Sleigh Bells stormed onto the scene with a recognizable “meters in the red” and completely overblown, overdriven sound that, to me, tries a little too hard to get noticed and can be filed away as “gimmicky”. Colourmusic tones it down a bit while still maintaining a powerful and edgy sound that is more organic, yet still charged up. It comes off sounding a lot more realistic and believable. The band doesn’t have an overbearing synthetic sound. Live drums pound behind shredding, layered buzzsaw guitars.
Those guitars are more likely to churn out riffs that sound like they were ripped straight out of the Black Sabbath playbook, while the vocals tend to sound a bit more ethereal and akin to Animal Collective. Take for example the vocals in the chorus of “We Shall Wish (Use Your Adult Voice)”. There are moments there that conjure the same sound-world from which Animal Collective operates with lush multi-layering and plenty of breathy reverb. Colourmusic’s songs go beyond exploring one particular sound. The songs have instrumental appeal in addition to those explorations, meaning that they sound like a band playing instruments, rather than creating music that relies heavily upon the manipulation of other sounds. Instead, Colourmusic seems to be interested in having the listener focus on the layers of sound that one instrument or even one note can produce.
The opening of “You For Leaving” states simply the staccato attack of one chord on a piano that is sustained, allowing the listener to hear all of the overtones intermingling and growing into a mass of sound right before the song opens up to a full chorus and pipe organ. It’s an approach that is akin to the work of spectral analysts that compose music where every idea for a composition is literally derived from information that is found in one small fragment of a sound. Colourmusic is adept at extrapolating ideas from sounds but their scientific attention to detail doesn’t diminish their ability to write a dancey, fun song like “Dolphins & Unicorns”.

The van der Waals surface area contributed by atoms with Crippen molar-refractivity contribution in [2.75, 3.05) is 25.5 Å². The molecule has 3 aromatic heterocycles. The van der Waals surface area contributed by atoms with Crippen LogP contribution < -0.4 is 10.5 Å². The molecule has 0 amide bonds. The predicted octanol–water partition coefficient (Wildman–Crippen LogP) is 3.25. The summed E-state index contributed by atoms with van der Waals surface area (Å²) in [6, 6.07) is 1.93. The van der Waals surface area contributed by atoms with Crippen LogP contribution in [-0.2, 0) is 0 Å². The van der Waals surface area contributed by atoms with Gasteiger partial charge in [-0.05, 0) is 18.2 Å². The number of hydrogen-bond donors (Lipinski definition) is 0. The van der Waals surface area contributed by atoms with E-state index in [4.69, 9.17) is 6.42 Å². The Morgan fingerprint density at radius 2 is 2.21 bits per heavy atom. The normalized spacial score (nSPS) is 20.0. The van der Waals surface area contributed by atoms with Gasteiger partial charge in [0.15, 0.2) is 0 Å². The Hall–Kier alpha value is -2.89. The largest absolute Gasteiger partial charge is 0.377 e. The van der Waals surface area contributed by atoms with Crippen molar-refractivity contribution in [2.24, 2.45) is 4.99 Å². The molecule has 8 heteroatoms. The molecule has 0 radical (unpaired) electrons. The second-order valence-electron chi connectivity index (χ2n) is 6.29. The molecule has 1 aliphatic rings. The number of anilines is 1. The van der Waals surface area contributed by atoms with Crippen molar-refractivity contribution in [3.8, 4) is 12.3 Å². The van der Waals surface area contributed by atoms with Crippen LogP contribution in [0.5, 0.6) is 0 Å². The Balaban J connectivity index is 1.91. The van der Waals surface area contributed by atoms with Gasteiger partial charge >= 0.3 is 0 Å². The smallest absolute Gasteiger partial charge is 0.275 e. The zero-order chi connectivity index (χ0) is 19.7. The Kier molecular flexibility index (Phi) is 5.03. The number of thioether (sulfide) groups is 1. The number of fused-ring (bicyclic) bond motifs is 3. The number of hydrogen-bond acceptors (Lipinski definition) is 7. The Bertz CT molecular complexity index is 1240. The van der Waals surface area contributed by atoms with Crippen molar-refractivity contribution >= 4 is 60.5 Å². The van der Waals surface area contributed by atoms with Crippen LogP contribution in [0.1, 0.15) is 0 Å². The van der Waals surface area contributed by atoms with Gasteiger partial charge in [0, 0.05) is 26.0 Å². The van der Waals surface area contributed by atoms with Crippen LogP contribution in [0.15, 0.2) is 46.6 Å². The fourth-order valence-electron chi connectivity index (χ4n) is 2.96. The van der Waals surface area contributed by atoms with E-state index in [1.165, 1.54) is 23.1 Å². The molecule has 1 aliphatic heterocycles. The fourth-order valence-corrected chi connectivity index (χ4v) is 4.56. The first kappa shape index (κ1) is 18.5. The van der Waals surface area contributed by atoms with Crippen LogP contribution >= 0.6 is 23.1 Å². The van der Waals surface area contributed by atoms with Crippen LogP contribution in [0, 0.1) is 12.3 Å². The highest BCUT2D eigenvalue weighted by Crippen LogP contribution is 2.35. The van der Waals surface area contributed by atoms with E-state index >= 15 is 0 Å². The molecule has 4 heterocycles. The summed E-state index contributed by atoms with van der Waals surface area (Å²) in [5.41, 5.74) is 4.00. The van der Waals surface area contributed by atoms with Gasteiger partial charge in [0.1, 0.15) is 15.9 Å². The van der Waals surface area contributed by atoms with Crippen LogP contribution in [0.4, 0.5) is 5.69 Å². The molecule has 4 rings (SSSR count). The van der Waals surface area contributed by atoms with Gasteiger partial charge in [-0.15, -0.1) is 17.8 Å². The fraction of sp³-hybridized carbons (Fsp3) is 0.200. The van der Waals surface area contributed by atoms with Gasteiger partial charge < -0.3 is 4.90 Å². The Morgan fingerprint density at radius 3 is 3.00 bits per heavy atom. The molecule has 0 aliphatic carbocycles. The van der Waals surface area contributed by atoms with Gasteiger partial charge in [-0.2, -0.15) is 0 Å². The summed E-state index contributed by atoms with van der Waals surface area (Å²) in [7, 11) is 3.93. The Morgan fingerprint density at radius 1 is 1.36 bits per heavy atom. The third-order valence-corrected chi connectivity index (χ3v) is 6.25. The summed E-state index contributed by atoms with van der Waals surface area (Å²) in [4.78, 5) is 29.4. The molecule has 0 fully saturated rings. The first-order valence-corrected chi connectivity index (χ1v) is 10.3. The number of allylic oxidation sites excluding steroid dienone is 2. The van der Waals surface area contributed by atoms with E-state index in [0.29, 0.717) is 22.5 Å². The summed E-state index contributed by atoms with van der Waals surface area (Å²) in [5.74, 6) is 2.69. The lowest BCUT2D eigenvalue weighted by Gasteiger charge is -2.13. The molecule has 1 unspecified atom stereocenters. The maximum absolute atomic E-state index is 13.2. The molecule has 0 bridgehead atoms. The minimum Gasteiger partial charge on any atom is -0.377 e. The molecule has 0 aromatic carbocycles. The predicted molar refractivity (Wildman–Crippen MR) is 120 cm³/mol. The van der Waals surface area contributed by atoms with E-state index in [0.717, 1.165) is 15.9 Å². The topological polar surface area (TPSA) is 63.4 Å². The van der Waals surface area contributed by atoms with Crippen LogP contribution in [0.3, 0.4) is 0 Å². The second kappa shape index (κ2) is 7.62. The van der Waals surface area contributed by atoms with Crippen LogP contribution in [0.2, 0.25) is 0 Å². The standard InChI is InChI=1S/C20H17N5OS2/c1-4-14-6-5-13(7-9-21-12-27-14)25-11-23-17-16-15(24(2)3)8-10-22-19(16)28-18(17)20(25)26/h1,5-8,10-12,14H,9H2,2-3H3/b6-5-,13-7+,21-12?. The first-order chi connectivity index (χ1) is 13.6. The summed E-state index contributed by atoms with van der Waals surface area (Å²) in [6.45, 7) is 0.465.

That song, like “The Little Death (In Five Parts)”, moves between opposing textures starting with a danceable rhythm and moving to more ambient territory. The beginning of “The Little Death (In Five Parts)” though is more like a false start that anticipates a pummeling, raunchy guitar line that is thick and densely distorted, covering plenty of rhythmic ground before the vocals actually begin in a cloud of arrhythmic echoes. The track continues to spend 6 minutes tearing through material that moves from driving guitar work, into a slow dirge of fuzzed out metal before decaying into spacious minimalist territory.
Serving as a counter to all the abrasive guitars are the passionate vocals that appear on tracks like “Feels Good to Wear” and “We Shall Wish” where a sense of longing and pain can be gleaned. The usual ambient effects of the voice in the latter track are placed on the instruments temporarily which is a welcome flipping of the texture. The instrumental breaks cast that song into an arena rock light where the track just opens up , pushing and pulling against the wall of sound that is barely contained by the band.
The band is agile enough to handle jumping between styles and textures even within the same song. They can move from loud and powerful to quiet, spacious and delicate and make it make sense. The construction of their songs is tight enough and logicalto the point where these changes don’t seem jarring.
Rounding out the end of the album is the track “Whitby Harbour”, which is simply the sound of waves lapping up on the shore. Perhaps this serves as a point of respite from a fairly intense album, or perhaps this is moving more in the direction of finding the music within sounds. A bit of spectral analysis of nature.
This album, “My ____ is Pink”, is nearly unclassifiable. It sounds loud and psychedelic in spots, but direct and danceable in most others. Somewhere between electronic and rock with songs that have intricately crafted dynamic shapes and tight, well thought out structures.